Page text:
Before proxy authentication can work in Directory Server, you must set up the appropriate access control instructions.
Use SSL to provide certificate-based client authentication.
The -Z option requires the -N and -W options and any other SSL options needed to identify the certificate and the key database.
Use start TLS when possible to connect to the directory.
Use the specified old password.
Contact the LDAP server on the specified host, which may be a host name or an IP address. Enclose IPv6 addresses in brackets () as described in RFC 2732.
For example, when mapping the IPv4 address 192.168.0.99 to IPv6, pass the -h option with its argument as -h [::ffff:192.168.0.99]. Notice the brackets.
When using GSSAPI with Directory Server, specify the host as a fully-qualified host name which matches the value of the nsslapd-localhost attribute on the cn=config entry. The GSSAPI authentication process requires that the host name provided by the client match the one provided by the server.
The default is localhost.
Use the specified character set to override the value of the LANG environment variable. This option is useful, as the command converts certain arguments you specify to UTF-8 before sending the request to the server. The following arguments are converted: base DN, bind DN, LDAP filter, and password.
You can prevent the command from converting passwords by using the -k option.
Examples of charset values include ISO8859-1, ISO8859-15, ibm-1275, and windows-1251.
Read the bind password for simple authentication from the specified file.
Do not convert the passwords to UTF-8.
Use the security module database located in the specified file system directory.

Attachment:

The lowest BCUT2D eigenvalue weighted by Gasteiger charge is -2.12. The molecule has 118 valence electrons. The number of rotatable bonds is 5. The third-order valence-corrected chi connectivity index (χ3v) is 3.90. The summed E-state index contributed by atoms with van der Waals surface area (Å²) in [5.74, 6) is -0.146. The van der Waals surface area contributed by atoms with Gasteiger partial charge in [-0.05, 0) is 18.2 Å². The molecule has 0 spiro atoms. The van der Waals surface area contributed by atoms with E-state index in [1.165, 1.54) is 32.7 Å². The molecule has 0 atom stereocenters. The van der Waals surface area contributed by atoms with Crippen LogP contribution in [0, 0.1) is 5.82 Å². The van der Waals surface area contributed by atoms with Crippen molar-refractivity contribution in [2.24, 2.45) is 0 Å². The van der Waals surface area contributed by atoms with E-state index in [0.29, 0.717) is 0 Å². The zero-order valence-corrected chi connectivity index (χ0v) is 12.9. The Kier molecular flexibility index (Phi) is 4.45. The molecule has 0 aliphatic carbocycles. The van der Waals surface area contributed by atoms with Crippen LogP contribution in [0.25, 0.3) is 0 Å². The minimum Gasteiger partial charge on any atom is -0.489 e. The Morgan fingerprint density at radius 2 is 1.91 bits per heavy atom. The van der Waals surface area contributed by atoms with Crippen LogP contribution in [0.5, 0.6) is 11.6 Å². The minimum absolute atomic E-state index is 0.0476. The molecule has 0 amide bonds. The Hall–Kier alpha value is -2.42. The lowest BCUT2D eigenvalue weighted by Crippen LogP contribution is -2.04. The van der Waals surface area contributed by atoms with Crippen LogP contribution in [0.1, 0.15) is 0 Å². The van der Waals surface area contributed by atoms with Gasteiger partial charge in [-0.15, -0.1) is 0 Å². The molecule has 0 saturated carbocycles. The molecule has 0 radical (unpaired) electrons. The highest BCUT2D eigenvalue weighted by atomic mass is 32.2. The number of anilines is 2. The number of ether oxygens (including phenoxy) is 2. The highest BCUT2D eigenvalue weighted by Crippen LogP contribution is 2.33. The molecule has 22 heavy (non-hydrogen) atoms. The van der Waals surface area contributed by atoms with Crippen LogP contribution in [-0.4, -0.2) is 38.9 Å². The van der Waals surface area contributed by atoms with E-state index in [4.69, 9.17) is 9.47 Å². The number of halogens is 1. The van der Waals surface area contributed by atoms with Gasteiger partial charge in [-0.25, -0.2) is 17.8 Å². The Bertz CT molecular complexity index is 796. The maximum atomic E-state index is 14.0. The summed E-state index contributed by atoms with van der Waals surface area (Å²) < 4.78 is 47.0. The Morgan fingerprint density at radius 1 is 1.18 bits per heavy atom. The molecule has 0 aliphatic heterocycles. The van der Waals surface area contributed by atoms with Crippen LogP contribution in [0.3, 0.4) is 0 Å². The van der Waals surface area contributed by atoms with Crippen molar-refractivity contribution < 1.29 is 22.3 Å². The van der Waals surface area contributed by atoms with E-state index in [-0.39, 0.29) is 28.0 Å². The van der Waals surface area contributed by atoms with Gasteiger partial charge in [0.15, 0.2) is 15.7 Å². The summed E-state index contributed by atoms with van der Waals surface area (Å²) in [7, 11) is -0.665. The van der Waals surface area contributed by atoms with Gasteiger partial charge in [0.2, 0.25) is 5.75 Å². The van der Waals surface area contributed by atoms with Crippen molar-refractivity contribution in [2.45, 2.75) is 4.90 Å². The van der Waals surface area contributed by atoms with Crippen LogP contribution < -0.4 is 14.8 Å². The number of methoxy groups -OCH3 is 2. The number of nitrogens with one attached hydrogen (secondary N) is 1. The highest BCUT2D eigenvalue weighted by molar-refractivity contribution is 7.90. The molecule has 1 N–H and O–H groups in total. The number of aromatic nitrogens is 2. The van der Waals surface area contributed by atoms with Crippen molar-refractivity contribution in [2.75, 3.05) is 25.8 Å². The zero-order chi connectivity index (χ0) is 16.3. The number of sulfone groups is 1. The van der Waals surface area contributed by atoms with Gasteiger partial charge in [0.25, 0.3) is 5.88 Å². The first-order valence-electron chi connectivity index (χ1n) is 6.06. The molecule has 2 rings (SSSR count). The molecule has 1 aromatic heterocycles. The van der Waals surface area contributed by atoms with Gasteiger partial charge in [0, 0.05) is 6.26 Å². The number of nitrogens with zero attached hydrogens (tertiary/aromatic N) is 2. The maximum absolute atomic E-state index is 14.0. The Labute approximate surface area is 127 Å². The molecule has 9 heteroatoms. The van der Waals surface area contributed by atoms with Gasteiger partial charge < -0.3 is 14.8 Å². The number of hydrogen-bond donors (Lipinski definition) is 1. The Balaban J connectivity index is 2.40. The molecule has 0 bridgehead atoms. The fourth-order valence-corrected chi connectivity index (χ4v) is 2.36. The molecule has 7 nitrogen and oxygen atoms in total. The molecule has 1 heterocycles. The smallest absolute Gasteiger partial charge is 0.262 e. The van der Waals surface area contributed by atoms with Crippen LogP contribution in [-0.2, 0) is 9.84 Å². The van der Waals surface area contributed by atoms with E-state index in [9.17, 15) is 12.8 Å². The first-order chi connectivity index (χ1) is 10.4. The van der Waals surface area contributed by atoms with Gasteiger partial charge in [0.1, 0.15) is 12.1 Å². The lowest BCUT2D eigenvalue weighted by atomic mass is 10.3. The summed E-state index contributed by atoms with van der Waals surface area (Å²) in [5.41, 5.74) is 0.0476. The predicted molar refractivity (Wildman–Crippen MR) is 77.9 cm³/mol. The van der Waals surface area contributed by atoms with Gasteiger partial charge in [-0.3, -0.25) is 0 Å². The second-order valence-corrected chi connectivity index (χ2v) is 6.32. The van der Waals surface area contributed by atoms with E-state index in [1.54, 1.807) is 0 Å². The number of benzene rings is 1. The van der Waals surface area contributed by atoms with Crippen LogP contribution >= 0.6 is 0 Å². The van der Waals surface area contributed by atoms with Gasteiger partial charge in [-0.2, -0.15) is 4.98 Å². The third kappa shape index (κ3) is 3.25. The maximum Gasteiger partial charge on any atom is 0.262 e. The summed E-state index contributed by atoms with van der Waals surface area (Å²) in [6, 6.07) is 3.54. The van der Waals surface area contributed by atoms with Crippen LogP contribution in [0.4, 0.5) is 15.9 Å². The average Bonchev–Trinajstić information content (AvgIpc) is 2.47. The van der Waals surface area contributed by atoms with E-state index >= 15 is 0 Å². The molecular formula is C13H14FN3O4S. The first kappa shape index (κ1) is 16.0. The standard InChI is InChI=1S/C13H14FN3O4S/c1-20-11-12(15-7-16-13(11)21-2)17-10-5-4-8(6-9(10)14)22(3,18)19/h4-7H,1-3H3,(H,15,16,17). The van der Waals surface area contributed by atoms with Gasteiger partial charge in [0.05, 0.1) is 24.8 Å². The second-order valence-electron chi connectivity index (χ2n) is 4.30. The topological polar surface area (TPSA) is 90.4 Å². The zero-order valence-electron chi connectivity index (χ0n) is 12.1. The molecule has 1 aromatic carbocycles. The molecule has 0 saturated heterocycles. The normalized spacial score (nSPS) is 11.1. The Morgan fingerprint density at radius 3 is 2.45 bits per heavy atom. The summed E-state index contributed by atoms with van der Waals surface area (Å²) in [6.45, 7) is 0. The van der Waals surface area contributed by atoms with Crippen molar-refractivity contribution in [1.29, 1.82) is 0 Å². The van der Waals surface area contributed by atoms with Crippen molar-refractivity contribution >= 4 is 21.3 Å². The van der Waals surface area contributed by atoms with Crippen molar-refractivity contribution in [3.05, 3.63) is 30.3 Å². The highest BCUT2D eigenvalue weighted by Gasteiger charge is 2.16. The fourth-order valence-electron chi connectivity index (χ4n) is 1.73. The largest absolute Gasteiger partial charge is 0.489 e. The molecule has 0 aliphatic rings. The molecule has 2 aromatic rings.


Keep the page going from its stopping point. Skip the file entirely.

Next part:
Use the -m option if the security module database is in a different directory from the certificate database itself.
Show what would be done, but do not actually do it.
Use the specified attribute values when performing SASL authentication.
The following attrname arguments are supported:
Use the specified authentication identity.
Use the specified authorization identity.
Request the specified SASL mechanism for the bind.
Use the specified realm to complete the bind.
Use the specified security level.
The attrvalue is a valid value corresponding to the attrname you specify.
Contact the LDAP server on the specified port.
The default is 389 (636 if SSL is used).
Use the specified new password.
Read the old password from the specified file.
Run in verbose mode, displaying diagnostics on standard output.
Prompt for the bind password for simple authentication.
Use the specified bind password for simple authentication.
Examples in this section use the following conventions:
The directory server is located on a system named host.
The directory server supports the Password Modify Extended Operation (OID 188.8.131.52.4.1.4184.108.40.206)
The directory server listens on port number 389, the default for non-SSL traffic.
The directory server listens on port number 636, the default for SSL traffic. SSL is enabled.
The following command lets Barbara Jensen change her own user password, connecting over simple authentication: